Mortgage for life: Thousands will have to pay mortgages well into their retirement


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Charlie Weston

Thousands of people face being caught in a “mortgage for life” trap where they must still pay off their home loan after retirement.

Surging house prices mean families are taking longer to get on to the property ladder, and older people are having their finances drained to help sons and daughters put a house deposit together.

Just 56pc of people expect to be mortgage-free when they stop working for good, research commissioned by pensions provider Friends First has found.

Some of those who expect to be in mortgage debt in their late 60s are renting at the moment, while others expect to be repaying a mortgage for up to five years of retirement.

Bank of Ireland and Permanent TSB will sanction mortgages that can be repaid up to the age of 70 for PAYE workers.

But the failure to clear debts before retiring is partially down to people taking out bumper mortgages during the housing bubble years and then finding themselves unable to service their debts during the last 10 years of austerity, experts said.

UK watchdog the Financial Conduct Authority yesterday said the mortgage debts of over-65s are set to double from £20.1bn (€22.8bn) to £39.9bn (€45.3bn) by 2030.

It warned as incomes tend to fall into retirement, those in debt may struggle to service their loans, and will need to sell their homes or work beyond the State retirement age.

Irish mortgage expert Michael Dowling said it was not surprising around half of people here expect to still be in debt at retirement. He said in Ireland, many buyers had taken out 30-year mortgages during the boom, with some even taking 35-year loans.

“Given the terms of the mortgages people have, and are taking, it is not surprising so many will not be debt-free at retirement,” said Mr Dowling.

“This will create its own problems as half of workers have no pension. People in debt in retirement will compound the pensions crisis we have.”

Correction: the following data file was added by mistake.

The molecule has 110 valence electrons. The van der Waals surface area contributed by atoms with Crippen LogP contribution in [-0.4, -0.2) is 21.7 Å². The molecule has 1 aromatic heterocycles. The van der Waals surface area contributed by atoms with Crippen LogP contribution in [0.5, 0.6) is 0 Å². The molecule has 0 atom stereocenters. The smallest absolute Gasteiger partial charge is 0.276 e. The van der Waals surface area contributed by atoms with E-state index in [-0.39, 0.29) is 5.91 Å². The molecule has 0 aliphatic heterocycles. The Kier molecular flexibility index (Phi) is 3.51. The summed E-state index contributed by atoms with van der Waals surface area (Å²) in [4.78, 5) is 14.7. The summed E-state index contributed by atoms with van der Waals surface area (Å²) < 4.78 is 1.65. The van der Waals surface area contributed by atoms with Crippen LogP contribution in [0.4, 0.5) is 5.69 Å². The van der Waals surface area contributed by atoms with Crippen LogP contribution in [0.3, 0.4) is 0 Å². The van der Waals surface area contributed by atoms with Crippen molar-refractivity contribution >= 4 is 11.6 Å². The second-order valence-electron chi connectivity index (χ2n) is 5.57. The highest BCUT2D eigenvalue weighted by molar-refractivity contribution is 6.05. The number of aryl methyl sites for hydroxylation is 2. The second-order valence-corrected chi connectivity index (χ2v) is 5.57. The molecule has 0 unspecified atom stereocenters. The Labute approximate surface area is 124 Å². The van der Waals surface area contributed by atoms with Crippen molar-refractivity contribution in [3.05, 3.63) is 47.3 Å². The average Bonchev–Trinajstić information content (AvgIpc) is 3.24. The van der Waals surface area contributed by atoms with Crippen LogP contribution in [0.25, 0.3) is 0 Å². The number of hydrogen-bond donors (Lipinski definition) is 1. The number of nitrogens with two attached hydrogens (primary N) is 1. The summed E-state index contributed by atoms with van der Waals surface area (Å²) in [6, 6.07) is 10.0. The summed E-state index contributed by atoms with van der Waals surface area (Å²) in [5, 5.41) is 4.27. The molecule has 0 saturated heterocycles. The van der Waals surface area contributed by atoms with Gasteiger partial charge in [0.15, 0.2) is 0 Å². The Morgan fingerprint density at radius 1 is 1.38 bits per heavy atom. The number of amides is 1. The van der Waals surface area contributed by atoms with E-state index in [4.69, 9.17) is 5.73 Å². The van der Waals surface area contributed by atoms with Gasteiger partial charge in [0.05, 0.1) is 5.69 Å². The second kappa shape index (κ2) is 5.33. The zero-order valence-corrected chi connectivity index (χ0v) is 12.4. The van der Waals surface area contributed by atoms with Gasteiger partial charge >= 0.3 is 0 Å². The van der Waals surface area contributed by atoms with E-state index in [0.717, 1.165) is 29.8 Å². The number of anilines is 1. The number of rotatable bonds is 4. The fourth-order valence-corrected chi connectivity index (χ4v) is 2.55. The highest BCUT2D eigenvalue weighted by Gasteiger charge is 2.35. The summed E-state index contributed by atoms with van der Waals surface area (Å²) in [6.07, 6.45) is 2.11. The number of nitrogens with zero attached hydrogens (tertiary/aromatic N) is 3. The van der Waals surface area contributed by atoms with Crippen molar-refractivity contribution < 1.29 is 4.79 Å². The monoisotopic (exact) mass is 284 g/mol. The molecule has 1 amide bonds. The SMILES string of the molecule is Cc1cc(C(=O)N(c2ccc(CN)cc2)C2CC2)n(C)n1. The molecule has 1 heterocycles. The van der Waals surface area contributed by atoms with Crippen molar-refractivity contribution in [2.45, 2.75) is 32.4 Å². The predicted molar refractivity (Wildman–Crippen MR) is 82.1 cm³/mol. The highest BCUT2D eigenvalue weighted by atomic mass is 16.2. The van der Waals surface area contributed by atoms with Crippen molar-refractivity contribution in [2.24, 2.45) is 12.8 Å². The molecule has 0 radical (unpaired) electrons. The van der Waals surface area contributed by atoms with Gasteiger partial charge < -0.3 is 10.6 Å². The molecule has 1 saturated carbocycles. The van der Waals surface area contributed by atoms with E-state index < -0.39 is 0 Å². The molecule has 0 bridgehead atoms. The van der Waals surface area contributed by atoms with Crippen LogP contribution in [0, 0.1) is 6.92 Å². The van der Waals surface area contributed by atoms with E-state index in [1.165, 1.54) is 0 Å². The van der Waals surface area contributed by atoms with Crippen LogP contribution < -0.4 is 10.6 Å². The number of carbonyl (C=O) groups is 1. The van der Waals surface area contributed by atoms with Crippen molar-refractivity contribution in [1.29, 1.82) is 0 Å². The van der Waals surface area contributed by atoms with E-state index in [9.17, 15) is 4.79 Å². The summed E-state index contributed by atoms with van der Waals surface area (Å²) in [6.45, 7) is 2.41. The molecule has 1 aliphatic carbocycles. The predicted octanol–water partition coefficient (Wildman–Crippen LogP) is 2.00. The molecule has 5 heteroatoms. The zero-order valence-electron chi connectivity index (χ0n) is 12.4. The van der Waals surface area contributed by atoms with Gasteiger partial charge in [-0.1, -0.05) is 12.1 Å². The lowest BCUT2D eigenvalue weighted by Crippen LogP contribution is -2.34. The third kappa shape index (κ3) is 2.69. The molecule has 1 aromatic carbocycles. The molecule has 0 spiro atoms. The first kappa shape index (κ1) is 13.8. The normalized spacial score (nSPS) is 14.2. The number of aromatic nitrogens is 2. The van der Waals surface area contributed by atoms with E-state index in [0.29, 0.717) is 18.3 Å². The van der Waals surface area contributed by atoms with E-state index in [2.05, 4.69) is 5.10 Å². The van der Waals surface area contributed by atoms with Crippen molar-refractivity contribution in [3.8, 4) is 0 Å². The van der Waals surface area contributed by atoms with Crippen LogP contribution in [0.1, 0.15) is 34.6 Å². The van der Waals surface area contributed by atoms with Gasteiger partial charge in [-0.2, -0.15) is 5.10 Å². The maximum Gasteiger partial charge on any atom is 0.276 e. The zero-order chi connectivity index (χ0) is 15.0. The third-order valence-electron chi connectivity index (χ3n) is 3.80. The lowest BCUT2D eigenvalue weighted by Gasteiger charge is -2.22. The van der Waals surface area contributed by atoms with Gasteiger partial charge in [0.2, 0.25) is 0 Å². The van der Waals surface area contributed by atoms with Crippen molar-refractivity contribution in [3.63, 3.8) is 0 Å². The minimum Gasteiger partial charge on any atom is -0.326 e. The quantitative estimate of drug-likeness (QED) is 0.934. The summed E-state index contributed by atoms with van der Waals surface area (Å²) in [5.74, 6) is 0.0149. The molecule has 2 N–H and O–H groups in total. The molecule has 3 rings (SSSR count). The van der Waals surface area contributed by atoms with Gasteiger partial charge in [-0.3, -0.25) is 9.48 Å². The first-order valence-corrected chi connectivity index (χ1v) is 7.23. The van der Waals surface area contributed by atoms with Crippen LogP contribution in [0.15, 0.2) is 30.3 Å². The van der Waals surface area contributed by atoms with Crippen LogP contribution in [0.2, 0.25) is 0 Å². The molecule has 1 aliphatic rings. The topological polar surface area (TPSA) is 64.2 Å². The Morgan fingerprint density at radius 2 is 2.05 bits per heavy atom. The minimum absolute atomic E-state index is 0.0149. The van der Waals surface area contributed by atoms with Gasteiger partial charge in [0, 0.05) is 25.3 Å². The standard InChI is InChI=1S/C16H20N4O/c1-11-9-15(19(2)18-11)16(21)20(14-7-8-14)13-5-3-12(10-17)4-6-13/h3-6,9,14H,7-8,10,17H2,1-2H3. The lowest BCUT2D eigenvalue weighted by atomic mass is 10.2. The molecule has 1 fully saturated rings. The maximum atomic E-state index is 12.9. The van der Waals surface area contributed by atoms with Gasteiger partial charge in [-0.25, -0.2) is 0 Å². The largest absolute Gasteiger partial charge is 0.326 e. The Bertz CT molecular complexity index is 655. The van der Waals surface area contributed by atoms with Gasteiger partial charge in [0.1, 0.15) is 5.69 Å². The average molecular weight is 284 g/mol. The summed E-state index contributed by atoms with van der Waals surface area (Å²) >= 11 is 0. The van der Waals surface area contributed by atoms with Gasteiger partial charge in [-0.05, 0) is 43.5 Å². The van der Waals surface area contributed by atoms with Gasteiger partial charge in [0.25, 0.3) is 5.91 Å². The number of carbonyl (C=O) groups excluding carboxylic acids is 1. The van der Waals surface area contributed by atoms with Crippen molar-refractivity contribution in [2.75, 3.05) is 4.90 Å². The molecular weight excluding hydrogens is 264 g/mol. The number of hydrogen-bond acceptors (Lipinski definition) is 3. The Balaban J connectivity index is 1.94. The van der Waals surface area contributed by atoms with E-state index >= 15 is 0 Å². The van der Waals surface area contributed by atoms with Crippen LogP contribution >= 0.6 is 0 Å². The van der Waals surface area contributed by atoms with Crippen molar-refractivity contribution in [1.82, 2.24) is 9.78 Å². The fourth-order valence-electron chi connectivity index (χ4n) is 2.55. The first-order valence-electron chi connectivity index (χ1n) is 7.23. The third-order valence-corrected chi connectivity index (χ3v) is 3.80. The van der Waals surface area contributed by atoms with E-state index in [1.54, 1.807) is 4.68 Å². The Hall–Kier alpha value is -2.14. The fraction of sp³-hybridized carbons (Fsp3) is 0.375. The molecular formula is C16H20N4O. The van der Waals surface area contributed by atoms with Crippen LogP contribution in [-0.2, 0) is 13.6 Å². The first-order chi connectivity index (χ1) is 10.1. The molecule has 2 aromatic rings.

Mr Dowling said people would struggle to repay mortgages in retirement, especially if they only have the State pension.

The stark finding comes as separate figures show new home buyers need massive deposits to secure a mortgage.

Rising deposit levels reflect the surge in house prices. Dublin buyers now need a deposit of €57,000 to secure a mortgage.

This is up almost €6,000 on last year.

Nationwide, the average is €34,000 for new buyers, according to figures from the Banking and Payments Federation of Ireland.

Financial experts said the sheer size of the down-payments now needed by new buyers indicates many new mortgage holders have to get help from their parents to get the funds together.

Central Bank rules require first-time buyers to have a deposit of at least 10pc of the value of property they are buying.

They cannot borrow any more than three-and-a-half times their salary. Commuter towns and villages around Dublin have the second highest deposit levels. First-time buyers have an average deposit of €32,000 in the commuter areas around the capital, with movers having a €77,000 deposit.

Connacht/Ulster had the lowest deposit level, at around €20,000, according to the Banking and Payments Federation.

“It highlights that for quite a number of people buying a house is out of their reach unless they have access to the bank of mum and dad,” said Mr Dowling.

The figures show the average first-time buyer has an income of €65,000. In Dublin, the average income is €77,000.

Irish Independent

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